FEMA OKs Additional $5.5M for Buying Flood-Prone Properties in Penn.

May 25, 2012

Federal Emergency Management Agency (FEMA) on Thursday approved more than $5.5 million in additional federal funding for property acquisitions in Pennsylvania that will permanently remove flood-prone properties from harm’s way. Additional projects continue to be approved as the application process moves ahead and program requirements are met.

An estimated $66 million is expected to be available to Pennsylvania for the property acquisition program as a result of Hurricane Irene and Tropical Storm Lee.

According to the FEMA announcement, the funds are being obligated through its Hazard Mitigation Grant Program (HMGP).

A picture of two destroyed homes in Falls, Penn., caused by severe flooding from tropical storm Lee last September. This photo was taken on Sept. 19, 2011. Photo credit: FEMA


Sixty substantially damaged structures located within FEMA’s Special Flood Hazard Areas in three Pennsylvania Counties will be torn down and demolished as a result of this program. Property owner participation in the program is voluntary with sponsorship through their local municipality.

A summary of the approved projects and the federal cost share so far includes:

• Columbia County: $2,838,070 (Bloomsburg – $1,259,318 – 11 properties; Fernville, Hemlock Township -$1,578,752 – 23 properties)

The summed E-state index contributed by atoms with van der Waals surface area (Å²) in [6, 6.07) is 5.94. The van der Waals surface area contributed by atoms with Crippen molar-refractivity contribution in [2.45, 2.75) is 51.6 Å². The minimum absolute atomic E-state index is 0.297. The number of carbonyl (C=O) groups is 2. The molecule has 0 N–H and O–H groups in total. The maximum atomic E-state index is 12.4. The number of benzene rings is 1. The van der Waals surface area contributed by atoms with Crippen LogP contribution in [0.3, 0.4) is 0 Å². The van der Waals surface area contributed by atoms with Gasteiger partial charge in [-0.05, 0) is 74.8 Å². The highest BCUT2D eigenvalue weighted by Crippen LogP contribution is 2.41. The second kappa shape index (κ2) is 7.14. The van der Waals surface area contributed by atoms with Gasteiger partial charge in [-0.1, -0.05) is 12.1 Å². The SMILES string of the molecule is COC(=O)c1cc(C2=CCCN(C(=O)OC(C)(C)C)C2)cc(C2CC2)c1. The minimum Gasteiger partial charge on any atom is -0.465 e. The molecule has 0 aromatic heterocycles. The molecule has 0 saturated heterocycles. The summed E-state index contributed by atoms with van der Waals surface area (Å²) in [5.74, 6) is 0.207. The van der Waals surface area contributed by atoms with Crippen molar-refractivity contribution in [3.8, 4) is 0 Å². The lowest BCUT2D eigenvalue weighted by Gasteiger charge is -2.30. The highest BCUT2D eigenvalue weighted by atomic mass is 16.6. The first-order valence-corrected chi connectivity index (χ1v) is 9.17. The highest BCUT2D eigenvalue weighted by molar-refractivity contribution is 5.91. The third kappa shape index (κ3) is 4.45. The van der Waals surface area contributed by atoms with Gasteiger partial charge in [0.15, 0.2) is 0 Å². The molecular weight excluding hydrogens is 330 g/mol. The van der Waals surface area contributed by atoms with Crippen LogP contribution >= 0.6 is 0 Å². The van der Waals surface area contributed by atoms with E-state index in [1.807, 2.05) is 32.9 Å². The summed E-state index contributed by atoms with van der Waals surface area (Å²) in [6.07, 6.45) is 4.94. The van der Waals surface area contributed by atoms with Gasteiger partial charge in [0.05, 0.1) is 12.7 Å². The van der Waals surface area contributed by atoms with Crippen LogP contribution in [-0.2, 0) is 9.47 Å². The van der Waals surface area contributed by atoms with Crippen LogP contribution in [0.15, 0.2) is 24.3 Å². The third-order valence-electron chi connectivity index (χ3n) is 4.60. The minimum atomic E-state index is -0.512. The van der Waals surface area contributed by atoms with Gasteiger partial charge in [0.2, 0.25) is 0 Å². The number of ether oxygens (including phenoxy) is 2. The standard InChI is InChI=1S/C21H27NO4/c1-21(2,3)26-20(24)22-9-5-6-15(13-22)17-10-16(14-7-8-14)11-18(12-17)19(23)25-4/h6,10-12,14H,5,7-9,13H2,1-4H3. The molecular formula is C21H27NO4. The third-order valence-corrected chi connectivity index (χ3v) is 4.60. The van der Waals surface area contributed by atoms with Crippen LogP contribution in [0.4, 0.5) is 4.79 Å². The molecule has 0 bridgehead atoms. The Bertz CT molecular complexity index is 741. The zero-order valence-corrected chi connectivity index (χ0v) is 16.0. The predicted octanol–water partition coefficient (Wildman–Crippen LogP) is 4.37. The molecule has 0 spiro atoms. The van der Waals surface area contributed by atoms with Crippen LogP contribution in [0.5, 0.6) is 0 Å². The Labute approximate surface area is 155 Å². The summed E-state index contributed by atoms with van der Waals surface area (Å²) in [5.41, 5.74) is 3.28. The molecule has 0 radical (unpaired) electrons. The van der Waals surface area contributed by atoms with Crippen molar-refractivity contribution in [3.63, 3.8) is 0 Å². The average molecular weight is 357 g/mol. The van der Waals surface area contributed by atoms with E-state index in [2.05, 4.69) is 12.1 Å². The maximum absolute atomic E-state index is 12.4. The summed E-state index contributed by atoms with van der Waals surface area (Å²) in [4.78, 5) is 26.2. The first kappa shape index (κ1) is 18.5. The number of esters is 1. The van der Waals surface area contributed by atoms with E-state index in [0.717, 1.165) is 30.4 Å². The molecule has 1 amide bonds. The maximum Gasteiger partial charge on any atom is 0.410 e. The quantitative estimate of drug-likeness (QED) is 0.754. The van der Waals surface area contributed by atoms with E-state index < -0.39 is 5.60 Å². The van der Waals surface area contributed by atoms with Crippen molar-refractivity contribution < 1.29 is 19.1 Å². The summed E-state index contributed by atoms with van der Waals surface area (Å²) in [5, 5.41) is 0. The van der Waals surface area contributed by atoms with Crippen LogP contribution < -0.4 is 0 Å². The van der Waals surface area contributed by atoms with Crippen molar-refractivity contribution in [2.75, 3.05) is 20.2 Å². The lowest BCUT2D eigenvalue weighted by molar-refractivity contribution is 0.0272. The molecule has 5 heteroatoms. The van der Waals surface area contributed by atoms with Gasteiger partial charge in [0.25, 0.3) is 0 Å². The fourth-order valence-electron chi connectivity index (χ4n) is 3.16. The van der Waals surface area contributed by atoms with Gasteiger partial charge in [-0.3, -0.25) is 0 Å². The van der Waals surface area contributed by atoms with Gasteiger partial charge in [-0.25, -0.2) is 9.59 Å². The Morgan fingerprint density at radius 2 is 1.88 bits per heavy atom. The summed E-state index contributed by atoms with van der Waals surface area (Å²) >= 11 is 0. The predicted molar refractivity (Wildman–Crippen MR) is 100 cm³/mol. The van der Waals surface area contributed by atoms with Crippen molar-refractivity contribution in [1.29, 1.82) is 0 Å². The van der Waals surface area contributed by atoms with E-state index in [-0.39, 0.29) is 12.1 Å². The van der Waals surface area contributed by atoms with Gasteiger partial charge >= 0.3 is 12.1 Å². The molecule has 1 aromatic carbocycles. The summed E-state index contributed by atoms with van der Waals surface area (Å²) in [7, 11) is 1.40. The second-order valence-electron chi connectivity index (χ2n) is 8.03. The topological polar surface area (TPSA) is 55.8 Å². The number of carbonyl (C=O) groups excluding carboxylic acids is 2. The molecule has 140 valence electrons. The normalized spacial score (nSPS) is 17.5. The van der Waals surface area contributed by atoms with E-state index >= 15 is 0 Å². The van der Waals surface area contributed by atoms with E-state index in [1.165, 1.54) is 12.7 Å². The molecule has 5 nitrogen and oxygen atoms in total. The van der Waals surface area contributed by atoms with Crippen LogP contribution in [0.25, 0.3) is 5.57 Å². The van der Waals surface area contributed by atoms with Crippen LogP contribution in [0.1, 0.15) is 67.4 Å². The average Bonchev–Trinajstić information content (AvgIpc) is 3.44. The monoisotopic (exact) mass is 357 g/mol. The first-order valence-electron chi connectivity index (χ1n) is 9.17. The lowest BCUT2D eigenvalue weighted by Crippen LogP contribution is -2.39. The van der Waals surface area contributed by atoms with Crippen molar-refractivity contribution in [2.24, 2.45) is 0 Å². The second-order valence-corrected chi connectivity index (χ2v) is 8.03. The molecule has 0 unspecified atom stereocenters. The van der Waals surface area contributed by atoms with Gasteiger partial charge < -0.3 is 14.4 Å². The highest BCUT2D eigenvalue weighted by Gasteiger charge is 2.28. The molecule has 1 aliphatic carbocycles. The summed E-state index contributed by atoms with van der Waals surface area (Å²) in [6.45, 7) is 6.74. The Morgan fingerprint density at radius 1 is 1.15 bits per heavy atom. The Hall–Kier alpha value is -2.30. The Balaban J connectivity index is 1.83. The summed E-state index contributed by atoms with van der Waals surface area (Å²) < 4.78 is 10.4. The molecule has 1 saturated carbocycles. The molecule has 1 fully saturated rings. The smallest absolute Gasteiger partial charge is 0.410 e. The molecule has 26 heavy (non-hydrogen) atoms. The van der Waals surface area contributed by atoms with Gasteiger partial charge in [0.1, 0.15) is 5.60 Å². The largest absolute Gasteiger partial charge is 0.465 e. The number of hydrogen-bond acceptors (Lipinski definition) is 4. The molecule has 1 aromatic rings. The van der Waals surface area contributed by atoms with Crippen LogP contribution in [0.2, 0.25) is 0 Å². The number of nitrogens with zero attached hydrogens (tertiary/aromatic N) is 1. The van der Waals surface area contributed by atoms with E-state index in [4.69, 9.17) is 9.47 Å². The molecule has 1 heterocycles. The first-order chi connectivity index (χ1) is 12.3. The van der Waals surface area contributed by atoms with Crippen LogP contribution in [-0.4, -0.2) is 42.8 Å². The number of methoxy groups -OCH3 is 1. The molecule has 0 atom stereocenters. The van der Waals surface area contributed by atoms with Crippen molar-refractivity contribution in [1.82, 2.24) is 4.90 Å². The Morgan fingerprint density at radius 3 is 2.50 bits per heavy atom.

• Lycoming County: $1,325,419 (Lewis Township – 2 properties; Plunketts Creek Townships – 8 properties)
• Wyoming County: $1,368,921 (Exeter Township – 14 properties; Falls Townships- 2 properties)

HMGP funding is made available to encourage states and municipalities to take steps that will reduce the impact of future disasters. The funding represents 15 percent of the total federal cost of the response and recovery.

An application for a buyout is prepared by local officials with input from the community. The state receives and reviews applications to ensure they meet the acquisition requirements prior to submitting them to FEMA for approval. FEMA then reviews the applications to ensure they are eligible under the program, are environmentally sound, and are a cost-effective use of funds.

Once FEMA gives its approval, the acquisition process begins. The communities purchase the homes, the buildings are removed or destroyed, and the land is cleared. The site is then preserved as open space with no permanent structures in perpetuity.

The project is funded 75 percent by FEMA, with an additional 22 percent from the Commonwealth and the balance from other non-federal sources.

 

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